BEIJING (Reuters) - China has blasted a U.S. State Department report that criticized its controls on religion, saying on Thursday that the document was prejudiced and an attempt to meddle in domestic affairs.
The Chinese Foreign Ministry's condemnation of the International Religious Freedom Report released this week was predictable -- and the latest reminder of how human rights issues remain a chronic irritant between Washington and Beijing.
The annual report issued on Monday found a "marked deterioration" in state respect for religious freedom in China in 2011, and cited tighter restrictions on religion, especially in Tibetan Buddhist monasteries and nunneries.
Chinese Foreign Ministry spokesman Hong Lei adamantly disagreed.
"Chinese people of every ethnicity enjoy full freedom of religion and faith," Hong said in comments issued on the ministry's website (http://www.mfa.gov.cn).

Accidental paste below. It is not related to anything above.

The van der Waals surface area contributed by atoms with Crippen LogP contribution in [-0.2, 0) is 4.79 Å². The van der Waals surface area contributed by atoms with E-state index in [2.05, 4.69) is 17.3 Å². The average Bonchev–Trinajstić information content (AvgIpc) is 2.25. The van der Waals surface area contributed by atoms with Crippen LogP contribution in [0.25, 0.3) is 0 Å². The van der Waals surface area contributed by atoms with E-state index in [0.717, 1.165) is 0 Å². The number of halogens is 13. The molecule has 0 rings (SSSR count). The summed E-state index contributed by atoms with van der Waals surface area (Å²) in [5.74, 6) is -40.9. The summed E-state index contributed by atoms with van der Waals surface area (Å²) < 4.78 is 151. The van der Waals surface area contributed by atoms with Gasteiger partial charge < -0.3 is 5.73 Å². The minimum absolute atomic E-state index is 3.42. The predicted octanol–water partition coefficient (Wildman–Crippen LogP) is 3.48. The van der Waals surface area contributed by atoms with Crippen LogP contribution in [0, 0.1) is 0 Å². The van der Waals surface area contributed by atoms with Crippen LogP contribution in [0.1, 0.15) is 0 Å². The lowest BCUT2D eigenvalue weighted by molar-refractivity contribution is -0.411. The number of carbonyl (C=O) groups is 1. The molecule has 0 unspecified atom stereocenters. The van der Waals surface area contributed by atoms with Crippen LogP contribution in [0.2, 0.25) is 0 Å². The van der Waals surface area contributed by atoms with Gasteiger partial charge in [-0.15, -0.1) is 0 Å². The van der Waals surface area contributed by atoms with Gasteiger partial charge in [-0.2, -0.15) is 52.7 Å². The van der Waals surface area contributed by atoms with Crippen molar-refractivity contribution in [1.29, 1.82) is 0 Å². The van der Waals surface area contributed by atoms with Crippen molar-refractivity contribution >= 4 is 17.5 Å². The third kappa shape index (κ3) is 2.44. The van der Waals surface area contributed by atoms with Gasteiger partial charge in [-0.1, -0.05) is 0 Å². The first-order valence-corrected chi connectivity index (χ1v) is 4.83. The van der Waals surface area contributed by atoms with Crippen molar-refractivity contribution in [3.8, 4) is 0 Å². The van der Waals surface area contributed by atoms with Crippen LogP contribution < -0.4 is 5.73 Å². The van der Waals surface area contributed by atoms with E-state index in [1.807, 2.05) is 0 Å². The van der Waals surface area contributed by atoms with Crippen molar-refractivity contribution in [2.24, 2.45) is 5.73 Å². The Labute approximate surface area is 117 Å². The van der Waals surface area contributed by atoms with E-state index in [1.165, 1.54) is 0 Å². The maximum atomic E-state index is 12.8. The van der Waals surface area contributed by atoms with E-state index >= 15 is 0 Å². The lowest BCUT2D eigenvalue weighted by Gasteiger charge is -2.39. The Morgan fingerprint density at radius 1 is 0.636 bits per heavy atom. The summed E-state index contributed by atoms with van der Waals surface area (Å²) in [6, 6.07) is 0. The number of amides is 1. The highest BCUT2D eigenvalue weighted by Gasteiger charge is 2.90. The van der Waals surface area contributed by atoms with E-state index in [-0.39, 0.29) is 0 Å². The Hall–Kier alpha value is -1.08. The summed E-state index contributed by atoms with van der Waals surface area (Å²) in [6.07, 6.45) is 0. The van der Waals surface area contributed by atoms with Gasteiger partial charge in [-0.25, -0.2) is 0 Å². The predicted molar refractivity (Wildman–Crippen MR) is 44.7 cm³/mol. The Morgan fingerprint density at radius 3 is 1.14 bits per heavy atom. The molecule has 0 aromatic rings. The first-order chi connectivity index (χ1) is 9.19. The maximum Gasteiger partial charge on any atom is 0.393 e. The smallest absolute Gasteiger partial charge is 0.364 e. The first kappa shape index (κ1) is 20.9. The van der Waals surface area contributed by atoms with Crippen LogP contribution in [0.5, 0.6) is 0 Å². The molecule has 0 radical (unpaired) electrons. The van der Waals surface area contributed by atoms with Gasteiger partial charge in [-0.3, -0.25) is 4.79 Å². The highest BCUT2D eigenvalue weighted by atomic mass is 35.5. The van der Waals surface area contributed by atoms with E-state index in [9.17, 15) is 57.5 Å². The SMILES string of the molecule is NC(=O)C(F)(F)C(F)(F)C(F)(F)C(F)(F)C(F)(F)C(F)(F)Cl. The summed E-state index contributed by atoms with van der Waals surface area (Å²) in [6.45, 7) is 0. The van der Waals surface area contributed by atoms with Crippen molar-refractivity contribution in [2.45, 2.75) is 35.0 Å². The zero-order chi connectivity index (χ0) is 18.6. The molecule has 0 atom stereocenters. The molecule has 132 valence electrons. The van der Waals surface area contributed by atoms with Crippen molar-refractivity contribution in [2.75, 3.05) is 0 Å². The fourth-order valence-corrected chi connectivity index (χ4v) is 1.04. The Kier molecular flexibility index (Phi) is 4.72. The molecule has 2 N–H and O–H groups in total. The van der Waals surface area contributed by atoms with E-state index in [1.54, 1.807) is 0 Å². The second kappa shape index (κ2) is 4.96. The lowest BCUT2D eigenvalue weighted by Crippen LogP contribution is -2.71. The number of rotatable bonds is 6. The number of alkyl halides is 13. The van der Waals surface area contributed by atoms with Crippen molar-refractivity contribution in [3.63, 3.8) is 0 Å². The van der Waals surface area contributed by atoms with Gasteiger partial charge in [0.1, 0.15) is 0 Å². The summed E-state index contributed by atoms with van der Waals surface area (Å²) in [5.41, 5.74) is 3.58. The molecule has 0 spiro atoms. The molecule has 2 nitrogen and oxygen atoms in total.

"The U.S. side should abandon its prejudices," he added.
"Stop exploiting religious issues to meddle in China's internal affairs, and don't do things that harm Sino-American relations and mutual trust and cooperation."
Tension between China and the United States spans issues such as the U.S. trade deficit, American arms sales to Taiwan, and mutual wariness over regional intentions and military plans.
U.S. criticism in the report included a claim that "official interference in the practice of these religious traditions exacerbated grievances and contributed to at least 12 self-immolations by Tibetans in 2011."
Since March 2011, there have been more than 40 self-immolations by Tibetans, including Buddhist monks and nuns, reflecting anger over Chinese controls.
After a meeting on human rights in late July, the U.S. Assistant Secretary of State Michael Posner said Beijing was moving in the wrong direction on human rights.
(Reporting by Chris Buckley; Editing by Ed Lane)